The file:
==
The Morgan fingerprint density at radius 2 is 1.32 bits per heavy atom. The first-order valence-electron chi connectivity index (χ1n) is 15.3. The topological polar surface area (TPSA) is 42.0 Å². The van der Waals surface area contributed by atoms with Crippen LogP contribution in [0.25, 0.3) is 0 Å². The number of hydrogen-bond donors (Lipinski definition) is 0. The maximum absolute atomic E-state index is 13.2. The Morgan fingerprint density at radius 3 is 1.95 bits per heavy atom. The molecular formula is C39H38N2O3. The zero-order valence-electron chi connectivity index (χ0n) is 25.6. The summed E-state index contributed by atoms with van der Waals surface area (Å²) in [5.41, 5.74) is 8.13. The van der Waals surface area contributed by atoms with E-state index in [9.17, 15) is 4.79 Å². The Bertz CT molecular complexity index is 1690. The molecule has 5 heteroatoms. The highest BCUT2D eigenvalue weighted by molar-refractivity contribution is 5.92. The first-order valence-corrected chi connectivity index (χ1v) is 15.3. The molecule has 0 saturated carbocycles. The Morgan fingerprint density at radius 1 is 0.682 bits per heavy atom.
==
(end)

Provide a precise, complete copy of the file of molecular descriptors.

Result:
The Morgan fingerprint density at radius 2 is 1.32 bits per heavy atom. The first-order valence-electron chi connectivity index (χ1n) is 15.3. The topological polar surface area (TPSA) is 42.0 Å². The van der Waals surface area contributed by atoms with Crippen LogP contribution in [0.25, 0.3) is 0 Å². The number of hydrogen-bond donors (Lipinski definition) is 0. The maximum absolute atomic E-state index is 13.2. The Morgan fingerprint density at radius 3 is 1.95 bits per heavy atom. The molecular formula is C39H38N2O3. The zero-order valence-electron chi connectivity index (χ0n) is 25.6. The summed E-state index contributed by atoms with van der Waals surface area (Å²) in [5.41, 5.74) is 8.13. The van der Waals surface area contributed by atoms with E-state index in [9.17, 15) is 4.79 Å². The Bertz CT molecular complexity index is 1690. The molecule has 5 heteroatoms. The highest BCUT2D eigenvalue weighted by molar-refractivity contribution is 5.92. The first-order valence-corrected chi connectivity index (χ1v) is 15.3. The molecule has 0 saturated carbocycles. The Morgan fingerprint density at radius 1 is 0.682 bits per heavy atom.